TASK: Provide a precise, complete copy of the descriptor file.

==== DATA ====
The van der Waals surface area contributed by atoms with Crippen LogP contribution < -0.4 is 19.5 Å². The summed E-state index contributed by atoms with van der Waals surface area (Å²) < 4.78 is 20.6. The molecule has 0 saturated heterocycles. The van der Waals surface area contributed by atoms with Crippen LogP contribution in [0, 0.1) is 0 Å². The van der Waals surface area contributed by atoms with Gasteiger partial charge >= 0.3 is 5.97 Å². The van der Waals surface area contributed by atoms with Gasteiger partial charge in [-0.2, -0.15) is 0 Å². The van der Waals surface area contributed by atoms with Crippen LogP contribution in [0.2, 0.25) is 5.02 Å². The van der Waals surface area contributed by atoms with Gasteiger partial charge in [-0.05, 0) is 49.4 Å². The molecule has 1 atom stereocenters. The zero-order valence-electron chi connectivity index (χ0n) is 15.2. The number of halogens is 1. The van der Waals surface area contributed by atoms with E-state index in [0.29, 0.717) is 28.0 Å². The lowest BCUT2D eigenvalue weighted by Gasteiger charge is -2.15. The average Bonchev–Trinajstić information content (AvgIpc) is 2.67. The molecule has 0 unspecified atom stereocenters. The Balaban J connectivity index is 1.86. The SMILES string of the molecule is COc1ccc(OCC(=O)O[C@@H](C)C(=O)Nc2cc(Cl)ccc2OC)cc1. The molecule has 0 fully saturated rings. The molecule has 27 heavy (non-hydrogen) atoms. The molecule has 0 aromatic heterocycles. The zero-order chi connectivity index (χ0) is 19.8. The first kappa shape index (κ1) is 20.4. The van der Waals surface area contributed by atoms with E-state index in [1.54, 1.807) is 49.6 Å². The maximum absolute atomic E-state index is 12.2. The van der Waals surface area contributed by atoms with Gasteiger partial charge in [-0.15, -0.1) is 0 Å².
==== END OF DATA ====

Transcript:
The van der Waals surface area contributed by atoms with Crippen LogP contribution < -0.4 is 19.5 Å². The summed E-state index contributed by atoms with van der Waals surface area (Å²) < 4.78 is 20.6. The molecule has 0 saturated heterocycles. The van der Waals surface area contributed by atoms with Crippen LogP contribution in [0, 0.1) is 0 Å². The van der Waals surface area contributed by atoms with Gasteiger partial charge >= 0.3 is 5.97 Å². The van der Waals surface area contributed by atoms with Gasteiger partial charge in [-0.2, -0.15) is 0 Å². The van der Waals surface area contributed by atoms with Crippen LogP contribution in [0.2, 0.25) is 5.02 Å². The van der Waals surface area contributed by atoms with Gasteiger partial charge in [-0.05, 0) is 49.4 Å². The molecule has 1 atom stereocenters. The zero-order valence-electron chi connectivity index (χ0n) is 15.2. The number of halogens is 1. The van der Waals surface area contributed by atoms with E-state index in [0.29, 0.717) is 28.0 Å². The lowest BCUT2D eigenvalue weighted by Gasteiger charge is -2.15. The average Bonchev–Trinajstić information content (AvgIpc) is 2.67. The molecule has 0 unspecified atom stereocenters. The Balaban J connectivity index is 1.86. The SMILES string of the molecule is COc1ccc(OCC(=O)O[C@@H](C)C(=O)Nc2cc(Cl)ccc2OC)cc1. The molecule has 0 fully saturated rings. The molecule has 27 heavy (non-hydrogen) atoms. The molecule has 0 aromatic heterocycles. The zero-order chi connectivity index (χ0) is 19.8. The first kappa shape index (κ1) is 20.4. The van der Waals surface area contributed by atoms with E-state index in [1.54, 1.807) is 49.6 Å². The maximum absolute atomic E-state index is 12.2. The van der Waals surface area contributed by atoms with Gasteiger partial charge in [-0.15, -0.1) is 0 Å².